A 9-year-old boy was on Friday suspended by his elementary school in Kermit, Texas for boasting magical tactics to his classmate and then disappeared himself from school.
Fourth grader Aiden Steward on Thursday boasted to a classmate that he could vanish him, but disappeared himself from the school premises.
The school authorities suspended him after he made the alleged “terroristic threat,” as described by the Odessa American, of boasting to another student that he would render him go invisible by using his fictional “one ring”, inspired by the infamous JRR Tolkien’s fantasy series The Lord of the Rings.
“It sounded unbelievable. My son didn’t mean anything by it,” Aiden’s dad Jason Steward reportedly said.
Jason clarified that Aiden and his whole family had went to watch the fictional movie “The Hobbit: The Battle of the Five Armies” last weekend. Aiden’s father explained that his son innocently believed over the fictional characters.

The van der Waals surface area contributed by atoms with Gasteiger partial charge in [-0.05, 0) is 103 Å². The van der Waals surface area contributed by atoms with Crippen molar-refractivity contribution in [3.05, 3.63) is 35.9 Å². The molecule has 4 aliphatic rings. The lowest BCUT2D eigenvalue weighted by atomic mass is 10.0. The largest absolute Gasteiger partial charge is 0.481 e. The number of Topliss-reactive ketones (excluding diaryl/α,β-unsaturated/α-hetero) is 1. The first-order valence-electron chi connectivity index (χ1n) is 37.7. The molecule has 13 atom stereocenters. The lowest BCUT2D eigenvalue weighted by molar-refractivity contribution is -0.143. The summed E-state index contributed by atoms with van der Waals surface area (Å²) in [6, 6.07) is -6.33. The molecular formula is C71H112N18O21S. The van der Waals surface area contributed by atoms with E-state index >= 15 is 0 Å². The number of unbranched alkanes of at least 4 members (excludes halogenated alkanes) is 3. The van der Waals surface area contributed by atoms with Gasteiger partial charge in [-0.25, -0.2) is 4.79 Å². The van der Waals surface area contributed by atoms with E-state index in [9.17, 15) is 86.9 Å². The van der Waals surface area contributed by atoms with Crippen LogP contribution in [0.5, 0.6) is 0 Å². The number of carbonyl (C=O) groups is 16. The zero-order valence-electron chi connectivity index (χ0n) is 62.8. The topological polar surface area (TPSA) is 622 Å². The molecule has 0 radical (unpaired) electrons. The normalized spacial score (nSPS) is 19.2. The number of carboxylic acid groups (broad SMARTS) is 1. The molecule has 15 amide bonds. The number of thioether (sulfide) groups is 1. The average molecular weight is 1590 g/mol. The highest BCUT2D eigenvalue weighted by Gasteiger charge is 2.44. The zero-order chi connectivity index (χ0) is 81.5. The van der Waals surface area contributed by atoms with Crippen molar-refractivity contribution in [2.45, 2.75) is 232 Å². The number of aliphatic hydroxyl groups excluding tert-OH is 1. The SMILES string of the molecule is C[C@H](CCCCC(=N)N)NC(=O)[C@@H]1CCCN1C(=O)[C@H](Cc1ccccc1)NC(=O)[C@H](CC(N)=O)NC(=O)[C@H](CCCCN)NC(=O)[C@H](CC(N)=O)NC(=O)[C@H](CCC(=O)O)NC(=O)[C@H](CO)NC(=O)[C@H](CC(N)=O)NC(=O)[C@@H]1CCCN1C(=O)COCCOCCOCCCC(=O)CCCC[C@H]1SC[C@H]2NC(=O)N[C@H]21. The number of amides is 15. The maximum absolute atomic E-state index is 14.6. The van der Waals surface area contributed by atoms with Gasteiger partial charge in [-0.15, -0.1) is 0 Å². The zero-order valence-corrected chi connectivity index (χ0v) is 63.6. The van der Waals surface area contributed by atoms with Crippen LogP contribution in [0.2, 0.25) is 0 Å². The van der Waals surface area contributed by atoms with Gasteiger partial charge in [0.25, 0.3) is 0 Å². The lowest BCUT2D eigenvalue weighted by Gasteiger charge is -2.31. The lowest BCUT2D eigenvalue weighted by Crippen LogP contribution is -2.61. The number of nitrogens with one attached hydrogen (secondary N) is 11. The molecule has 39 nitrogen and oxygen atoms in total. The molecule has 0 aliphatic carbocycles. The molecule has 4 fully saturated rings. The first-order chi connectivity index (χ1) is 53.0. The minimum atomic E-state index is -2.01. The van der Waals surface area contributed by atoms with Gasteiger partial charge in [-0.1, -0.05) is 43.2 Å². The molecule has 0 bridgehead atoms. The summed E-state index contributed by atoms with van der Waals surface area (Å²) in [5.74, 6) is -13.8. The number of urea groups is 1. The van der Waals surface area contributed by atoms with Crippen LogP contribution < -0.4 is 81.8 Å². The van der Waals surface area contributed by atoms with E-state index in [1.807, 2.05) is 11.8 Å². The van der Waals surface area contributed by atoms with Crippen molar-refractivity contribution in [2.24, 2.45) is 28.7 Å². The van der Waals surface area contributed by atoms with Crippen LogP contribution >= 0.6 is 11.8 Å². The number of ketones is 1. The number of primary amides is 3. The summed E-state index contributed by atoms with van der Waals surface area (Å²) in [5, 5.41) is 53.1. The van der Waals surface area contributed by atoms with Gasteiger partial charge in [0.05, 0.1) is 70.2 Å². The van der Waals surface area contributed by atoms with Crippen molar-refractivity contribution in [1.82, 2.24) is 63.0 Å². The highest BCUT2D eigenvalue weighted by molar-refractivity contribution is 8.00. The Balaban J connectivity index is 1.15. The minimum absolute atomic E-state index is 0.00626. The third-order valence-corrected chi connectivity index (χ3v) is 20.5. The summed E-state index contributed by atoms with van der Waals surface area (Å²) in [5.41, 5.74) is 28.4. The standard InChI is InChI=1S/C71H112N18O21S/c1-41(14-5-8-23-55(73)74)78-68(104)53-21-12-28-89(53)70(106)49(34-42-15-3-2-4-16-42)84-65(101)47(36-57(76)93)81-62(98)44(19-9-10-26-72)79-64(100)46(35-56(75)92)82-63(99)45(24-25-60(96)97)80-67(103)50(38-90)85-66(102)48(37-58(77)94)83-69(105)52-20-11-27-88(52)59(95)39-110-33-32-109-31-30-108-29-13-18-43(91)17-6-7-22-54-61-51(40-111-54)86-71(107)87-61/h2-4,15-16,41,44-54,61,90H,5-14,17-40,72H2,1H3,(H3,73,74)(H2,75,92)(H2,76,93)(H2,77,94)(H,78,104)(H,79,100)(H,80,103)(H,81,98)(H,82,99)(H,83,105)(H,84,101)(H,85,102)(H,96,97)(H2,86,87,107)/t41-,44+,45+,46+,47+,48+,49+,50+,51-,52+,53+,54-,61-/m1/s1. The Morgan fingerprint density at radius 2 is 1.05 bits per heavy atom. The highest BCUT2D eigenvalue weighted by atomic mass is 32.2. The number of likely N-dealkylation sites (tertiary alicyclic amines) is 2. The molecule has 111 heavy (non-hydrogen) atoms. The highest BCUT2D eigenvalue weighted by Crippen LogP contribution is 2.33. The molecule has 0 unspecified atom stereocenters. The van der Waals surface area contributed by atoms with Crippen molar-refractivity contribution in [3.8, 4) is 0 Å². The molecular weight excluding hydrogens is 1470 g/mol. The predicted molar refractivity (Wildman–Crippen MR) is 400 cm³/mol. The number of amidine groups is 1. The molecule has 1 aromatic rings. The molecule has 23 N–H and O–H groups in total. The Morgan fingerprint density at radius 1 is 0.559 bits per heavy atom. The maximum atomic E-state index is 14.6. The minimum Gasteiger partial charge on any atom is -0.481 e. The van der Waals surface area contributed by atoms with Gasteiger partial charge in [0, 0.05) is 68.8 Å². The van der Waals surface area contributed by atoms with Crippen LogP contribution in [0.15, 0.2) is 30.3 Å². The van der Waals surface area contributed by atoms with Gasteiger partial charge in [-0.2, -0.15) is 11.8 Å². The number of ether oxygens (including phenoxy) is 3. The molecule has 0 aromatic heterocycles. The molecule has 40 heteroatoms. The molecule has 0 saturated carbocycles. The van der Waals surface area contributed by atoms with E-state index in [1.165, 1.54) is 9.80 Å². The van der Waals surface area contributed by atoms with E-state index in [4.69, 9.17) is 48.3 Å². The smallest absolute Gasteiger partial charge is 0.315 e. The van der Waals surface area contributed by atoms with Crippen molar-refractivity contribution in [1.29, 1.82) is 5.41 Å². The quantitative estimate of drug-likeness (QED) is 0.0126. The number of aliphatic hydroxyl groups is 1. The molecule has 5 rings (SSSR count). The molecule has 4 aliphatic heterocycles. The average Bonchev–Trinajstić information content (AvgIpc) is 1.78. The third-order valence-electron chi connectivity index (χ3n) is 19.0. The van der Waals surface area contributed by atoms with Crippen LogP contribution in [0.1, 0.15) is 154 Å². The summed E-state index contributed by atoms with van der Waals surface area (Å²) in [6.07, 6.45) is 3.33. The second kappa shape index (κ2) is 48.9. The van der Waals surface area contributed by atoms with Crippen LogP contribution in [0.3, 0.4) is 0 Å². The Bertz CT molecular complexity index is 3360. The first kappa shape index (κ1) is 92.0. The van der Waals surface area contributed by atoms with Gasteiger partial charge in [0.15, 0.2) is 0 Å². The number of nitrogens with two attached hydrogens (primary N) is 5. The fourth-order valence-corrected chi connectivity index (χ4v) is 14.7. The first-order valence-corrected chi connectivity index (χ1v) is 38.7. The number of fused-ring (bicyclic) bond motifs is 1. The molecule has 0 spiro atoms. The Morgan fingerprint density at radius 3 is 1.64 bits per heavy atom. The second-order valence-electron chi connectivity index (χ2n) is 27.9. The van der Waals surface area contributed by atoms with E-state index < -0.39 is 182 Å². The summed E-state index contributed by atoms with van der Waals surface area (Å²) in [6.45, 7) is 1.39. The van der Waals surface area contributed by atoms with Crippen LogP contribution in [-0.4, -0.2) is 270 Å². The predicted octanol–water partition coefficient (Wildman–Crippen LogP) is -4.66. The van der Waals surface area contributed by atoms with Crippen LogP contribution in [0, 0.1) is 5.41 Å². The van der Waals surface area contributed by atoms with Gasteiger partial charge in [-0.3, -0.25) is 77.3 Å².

Defending his son’s actions, Jason said, “Kids act out movies that they see. When I watched Superman as a kid, I went outside and tried to fly.I assure you my son lacks the magical powers necessary to threaten his friend’s existence. If he did, I’m sure he’d bring him right back.”
Principal Roxanne Greer didn’t find the student’s suspension as disciplinary action wrong.
According to the father, Greer told him that the threats to the safety of another child would not be tolerated.
Under the state education guidelines, the act of harassment is defined as, “Threatening to cause harm or bodily injury to another student, engaging in sexually intimidating conduct, causing physical damage to the property of another student, subjecting another student to physical confinement or restraint, or maliciously taking any action that substantially harms another student’s physical or emotional health or safety.”
The student code of conduct under Texas Education Code includes suspension as a means of “preventing and intervening in student discipline problems, including bullying, harassment, and making hit lists.”